JAMES BAXTER: The Doctrine

It was hope taught us to tell these lies on paper.
Scratch a poet and you will find
A small boy looking at his own face in water
Or an adolescent gripping imaginary lovers.
And the hope became real. not in action but in words,
Since words are more than nine-tenths of life.
We did not believe ourselves. Others believed us
Because they could not bear to live without some looking-glass.

‘Are they real?’ you ask – ‘Did these things happen?’
My friend, I think of the soul as an amputee,
Sitting in a wheel-chair, perhaps in a sun-room
Reading letters, or in front of an open coal-range
Remembering a shearing gang – the bouts, the fights –
What we remember is never the truth;
And as for the body, what did it ever give us
But pain and limit? Freedom belongs to the mind.

That boy who went out and gazed at his face in the river
Was changed, they say, into a marvellous flower
Perpetually renewed in each Greek summer
Long after his tough companions had become old bones.
To act is to die. We ward off our death
With a murmuring of words.

JOHN BURNSIDE: Lady in the Snow

A prostitute, in fact.
We know this
by the rush mat under her arm and by the way
her sash is tied.

The snow has been falling all day
in thick
slow waves
filling the gaps between the young bamboos
blurring the lantern light behind her with a scuffed
white fur.

She must be cold:
she is shielding her face from the wind
and her feet are naked in the high
wood sandals
which leave a trail
of blue-black chevrons on the narrow path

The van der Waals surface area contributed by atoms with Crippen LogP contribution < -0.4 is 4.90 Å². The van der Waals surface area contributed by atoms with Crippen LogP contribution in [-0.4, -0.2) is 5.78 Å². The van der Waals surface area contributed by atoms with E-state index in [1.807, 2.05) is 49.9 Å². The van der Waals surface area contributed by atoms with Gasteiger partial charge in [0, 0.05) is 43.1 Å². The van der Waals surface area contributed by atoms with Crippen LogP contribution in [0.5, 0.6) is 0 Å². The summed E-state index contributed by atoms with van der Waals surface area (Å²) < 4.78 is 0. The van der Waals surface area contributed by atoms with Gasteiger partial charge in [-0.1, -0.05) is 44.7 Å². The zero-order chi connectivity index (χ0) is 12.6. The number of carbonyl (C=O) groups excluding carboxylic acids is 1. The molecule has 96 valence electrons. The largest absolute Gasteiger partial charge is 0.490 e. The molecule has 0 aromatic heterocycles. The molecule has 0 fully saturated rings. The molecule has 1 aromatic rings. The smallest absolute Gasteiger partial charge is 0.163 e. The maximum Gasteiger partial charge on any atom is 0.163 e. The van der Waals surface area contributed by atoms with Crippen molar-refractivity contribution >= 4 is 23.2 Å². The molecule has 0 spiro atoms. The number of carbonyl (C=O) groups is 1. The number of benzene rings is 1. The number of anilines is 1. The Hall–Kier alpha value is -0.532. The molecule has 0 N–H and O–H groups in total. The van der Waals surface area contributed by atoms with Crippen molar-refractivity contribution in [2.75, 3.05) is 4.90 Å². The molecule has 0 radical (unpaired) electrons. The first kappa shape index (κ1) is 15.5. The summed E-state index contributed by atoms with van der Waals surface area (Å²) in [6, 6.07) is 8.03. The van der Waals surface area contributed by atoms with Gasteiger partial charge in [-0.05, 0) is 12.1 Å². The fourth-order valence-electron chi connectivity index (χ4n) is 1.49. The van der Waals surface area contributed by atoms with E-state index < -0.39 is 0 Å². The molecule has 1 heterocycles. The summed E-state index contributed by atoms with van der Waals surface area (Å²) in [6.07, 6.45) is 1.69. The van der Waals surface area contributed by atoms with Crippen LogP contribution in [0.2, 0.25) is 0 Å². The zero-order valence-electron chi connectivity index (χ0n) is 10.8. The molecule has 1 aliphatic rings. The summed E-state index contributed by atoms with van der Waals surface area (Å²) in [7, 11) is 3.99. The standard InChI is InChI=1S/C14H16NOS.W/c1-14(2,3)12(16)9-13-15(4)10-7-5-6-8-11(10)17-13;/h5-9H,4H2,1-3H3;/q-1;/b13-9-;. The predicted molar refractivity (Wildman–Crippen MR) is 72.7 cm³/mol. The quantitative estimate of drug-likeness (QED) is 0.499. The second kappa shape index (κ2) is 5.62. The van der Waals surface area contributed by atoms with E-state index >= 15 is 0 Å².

like crows’ feet
or the worn calligraphy
that hides the artist’s name and printer’s mark
amongst the grey-green spikes of winter leaves.

À propos

I wonder whether perhaps there might be some small measure of truth in this apparently absurd caption (and widespread belief). Out one night in the snow, my companion who, unlike me, was fully dressed in thick clothes, turned blue and would have died if I hadn’t managed somehow to get him to the nearest transport café (he weighed nearly twice what I did) and out of the cold.

Me, of course, I hated transport caffs and the drivers who frequented them, and only ever entered one when the situation was desperate – as, to be quite honest, it often was when I was with Corin, though not life-and-death desperate like on that particular night.

 * * *

Here’s another I found that is very much to the point. I love this woman, but is she just posing for the pic? Or has she been standing there a while smiling at the drivers of all the cars that pass, and this was taken en passant by some wanker who very likely didn’t stop, didn’t even bother to throw her some money? 




(from the French of Jacques Prévert)